Sodium hypochlorite Chemical Properties
- Melting point:
- -16 °C
- Boiling point:
- 111 °C
- 1.25 g/mL at 20 °C
- vapor pressure
- 17.5 mmHg ( 20 °C)
- refractive index
- storage temp.
- Light yellow
- Specific Gravity
- Water Solubility
- Stable. Contact with acids releases poisonous gas ( chlorine ). Light sensitive. Incompatible with strong acids, amines, ammonia, ammonium salts, reducing agents, metals, aziridine, methanol, formic acid, phenylacetonitrile.
- CAS DataBase Reference
- 7681-52-9(CAS DataBase Reference)
- EPA Substance Registry System
- Sodium hypochlorite (7681-52-9)
- Hazard Codes
- Risk Statements
- Safety Statements
- UN 1791 8/PG 3
- WGK Germany
- HS Code
- Hazardous Substances Data
- 7681-52-9(Hazardous Substances Data)
- Skin contact with the solid hypochlorite pentahydrate or its concentrated solution can cause irritation. Ingestion may cause corrosion of mucous membranes and gastric perforation.
Sodium hypochlorite Usage And Synthesis
Sodium hypochlorite, NaOCl, is an air-unstable,pale green crystalline solid that is soluble in cold water, decomposes in hot water, and has a sweet aroma. It generally is available in one of two strengths. The household liquid bleach contains about 5.25 wt% NaCIO. The commercial product(sometimes called 15% bleach) contains 150g/L available chlorine. This is equivalent to about 13 wt% sodium hypochlorite. Sodium hypochlorite is used as a bleaching agent for paper pulp and textiles, as an oxidizing reagent, as a disinfectant, as a chemical intermediate,and in medicines.
The hypochlorite ion (OCI-) is similar to wet chlorine gas in its effects on materials. Not many metals exhibit good resistance even at low temperatures and concentrations. Because hypochlorite solutions are unstable at neutral and lower pHs,they normally contain excess alkali,which modifies the aggressiveness somewhat.
Anhydrous sodium hypochlorite explodes; the pentahydrate is a pale-green 870 SODIUM HYPOCHLORITEcrystalline solid; orthorhombic structure; density 1.6 g/cm3; melts at 18°C; decomposed by CO2 in the air; soluble in water, 29.3 g/100 mL at 0°C; the aqueous solution is highly stable.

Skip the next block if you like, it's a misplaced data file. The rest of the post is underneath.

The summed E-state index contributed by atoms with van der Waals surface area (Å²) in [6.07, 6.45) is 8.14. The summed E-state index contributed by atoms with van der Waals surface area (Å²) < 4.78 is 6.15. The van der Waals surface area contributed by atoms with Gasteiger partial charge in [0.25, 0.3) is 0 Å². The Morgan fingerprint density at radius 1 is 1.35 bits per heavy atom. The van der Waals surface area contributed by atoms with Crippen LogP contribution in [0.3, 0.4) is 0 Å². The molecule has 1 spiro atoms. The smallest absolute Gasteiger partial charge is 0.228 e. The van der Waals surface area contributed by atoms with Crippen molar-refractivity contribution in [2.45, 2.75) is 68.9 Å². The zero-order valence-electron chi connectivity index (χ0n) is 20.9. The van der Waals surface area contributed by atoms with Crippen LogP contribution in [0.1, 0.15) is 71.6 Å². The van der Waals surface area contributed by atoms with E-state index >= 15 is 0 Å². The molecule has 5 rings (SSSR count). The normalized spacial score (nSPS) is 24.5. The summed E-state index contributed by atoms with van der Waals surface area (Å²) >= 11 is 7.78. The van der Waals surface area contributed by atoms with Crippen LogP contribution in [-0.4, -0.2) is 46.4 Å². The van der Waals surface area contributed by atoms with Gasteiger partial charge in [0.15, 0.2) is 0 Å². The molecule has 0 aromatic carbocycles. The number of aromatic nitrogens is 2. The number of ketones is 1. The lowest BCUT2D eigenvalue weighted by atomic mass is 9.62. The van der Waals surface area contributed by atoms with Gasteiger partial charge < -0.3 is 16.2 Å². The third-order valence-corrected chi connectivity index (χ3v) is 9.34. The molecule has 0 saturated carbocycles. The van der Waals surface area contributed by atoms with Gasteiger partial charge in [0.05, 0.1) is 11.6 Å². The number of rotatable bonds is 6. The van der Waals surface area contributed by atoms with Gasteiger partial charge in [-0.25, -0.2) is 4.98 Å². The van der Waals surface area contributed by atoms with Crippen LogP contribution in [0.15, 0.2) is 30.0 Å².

Anhydrous sodium hypochlorite explodes; the pentahydrate is a pale-green crystalline solid; orthorhombic structure; density 1.6 g/cm3; melts at 18°C; decomposed by CO2 in the air; soluble in water, 29.3 g/100 mL at 0°C; the aqueous solution is highly stable.
Sodium hypochlorite exists as an aqueous solution from 5 15% NaOCl and is commonly called bleach. Household bleach is typically a 5.25% solution, and industrial bleach is sold as a 12% solution. When sodium hypochlorite is used in this entry, it is assumed to be the aqueous solution, which is clear, slightly yellow, corrosive, and has a distinctive chlorine smell. Chorine gas was discovered by Carl Wilhelm Scheele (1742 1786) in 1774 and known initially as depholgisticated salt spirit. In 1787, the French chemist Claude Louis Berthollet (1749 1822) experimented with aqueous solution of chlorine gas as bleaching agents. Based on Berthollet's work, the Javel Company located on the outskirts of Paris began to produce bleaches in 1788. Chlorine gas was dissolved in a solution of soda potash (potassium carbonate) to obtain a product called liqueur de Javel, which was potassium hypochlorite. Potash treated with chlorine gas was also used to produce bleaching powders. In 1820, Antoine Germaine Labarraque (1777 1850), an apothecary, substituted cheaper soda ash (sodium carbonate) for potash to produce Eau de Labarraque or Labarraque solution, which was sodium hypochlorite. Eau de Labarraque was used as a disinfectant and to bleach paper. Bleaching powders, borax, lye, and blueing were used as bleaches throughout the 19th century.
Sodium hypochlorite is the primary hypochlorite used as a bleach and disinfectant, accounting for 83% of world hypochlorite use, with calcium hypochlorite accounting for the remaining 17%. Approximately 1 million tons of sodium hypochlorite was used globally in 2005, with about half this amount used in households for laundry bleaching and disinfection. The other half was used primarily for wastewater and drinking water treatment; other uses include pool sanitation, bleaching of pulp, paper, and textiles, and as an industrial chemical.
Aq solution as bleach, disinfectant; chlorination of swimming pools; sanitation of drinking water.
NaOCl is a strong oxidizer used in swimming pools, and when diluted to 5.25%, it is known as the laundry bleach Clorox.